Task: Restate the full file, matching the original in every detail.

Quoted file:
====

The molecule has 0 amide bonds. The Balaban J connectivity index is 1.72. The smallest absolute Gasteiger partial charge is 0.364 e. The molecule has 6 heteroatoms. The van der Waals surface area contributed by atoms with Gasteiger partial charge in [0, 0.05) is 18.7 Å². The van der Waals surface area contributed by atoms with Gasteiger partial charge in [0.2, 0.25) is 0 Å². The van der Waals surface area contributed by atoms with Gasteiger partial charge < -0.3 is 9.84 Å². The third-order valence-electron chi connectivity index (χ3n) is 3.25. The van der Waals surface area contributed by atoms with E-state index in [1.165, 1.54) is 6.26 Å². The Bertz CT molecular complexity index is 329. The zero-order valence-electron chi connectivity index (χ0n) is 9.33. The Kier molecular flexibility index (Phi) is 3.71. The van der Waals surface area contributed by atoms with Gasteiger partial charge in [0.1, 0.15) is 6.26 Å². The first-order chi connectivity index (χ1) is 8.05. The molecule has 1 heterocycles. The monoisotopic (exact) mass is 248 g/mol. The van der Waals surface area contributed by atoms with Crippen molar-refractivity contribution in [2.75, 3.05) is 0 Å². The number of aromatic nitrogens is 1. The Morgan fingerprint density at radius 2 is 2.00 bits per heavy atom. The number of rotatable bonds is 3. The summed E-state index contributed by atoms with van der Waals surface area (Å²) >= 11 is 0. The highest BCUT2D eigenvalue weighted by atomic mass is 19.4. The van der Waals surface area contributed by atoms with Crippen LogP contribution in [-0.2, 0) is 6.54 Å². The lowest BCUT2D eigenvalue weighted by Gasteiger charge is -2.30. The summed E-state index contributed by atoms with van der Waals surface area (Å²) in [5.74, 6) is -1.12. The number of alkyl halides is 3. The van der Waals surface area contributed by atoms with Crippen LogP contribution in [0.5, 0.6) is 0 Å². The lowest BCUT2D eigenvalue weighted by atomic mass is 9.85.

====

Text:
The molecule has 0 amide bonds. The Balaban J connectivity index is 1.72. The smallest absolute Gasteiger partial charge is 0.364 e. The molecule has 6 heteroatoms. The van der Waals surface area contributed by atoms with Gasteiger partial charge in [0, 0.05) is 18.7 Å². The van der Waals surface area contributed by atoms with Gasteiger partial charge in [0.2, 0.25) is 0 Å². The van der Waals surface area contributed by atoms with Gasteiger partial charge < -0.3 is 9.84 Å². The third-order valence-electron chi connectivity index (χ3n) is 3.25. The van der Waals surface area contributed by atoms with E-state index in [1.165, 1.54) is 6.26 Å². The Bertz CT molecular complexity index is 329. The zero-order valence-electron chi connectivity index (χ0n) is 9.33. The Kier molecular flexibility index (Phi) is 3.71. The van der Waals surface area contributed by atoms with Gasteiger partial charge in [0.1, 0.15) is 6.26 Å². The first-order chi connectivity index (χ1) is 8.05. The molecule has 1 heterocycles. The monoisotopic (exact) mass is 248 g/mol. The van der Waals surface area contributed by atoms with Crippen molar-refractivity contribution in [2.75, 3.05) is 0 Å². The number of aromatic nitrogens is 1. The Morgan fingerprint density at radius 2 is 2.00 bits per heavy atom. The number of rotatable bonds is 3. The summed E-state index contributed by atoms with van der Waals surface area (Å²) >= 11 is 0. The highest BCUT2D eigenvalue weighted by atomic mass is 19.4. The van der Waals surface area contributed by atoms with Crippen LogP contribution in [-0.2, 0) is 6.54 Å². The lowest BCUT2D eigenvalue weighted by Gasteiger charge is -2.30. The summed E-state index contributed by atoms with van der Waals surface area (Å²) in [5.74, 6) is -1.12. The number of alkyl halides is 3. The van der Waals surface area contributed by atoms with Crippen LogP contribution in [0.5, 0.6) is 0 Å². The lowest BCUT2D eigenvalue weighted by atomic mass is 9.85.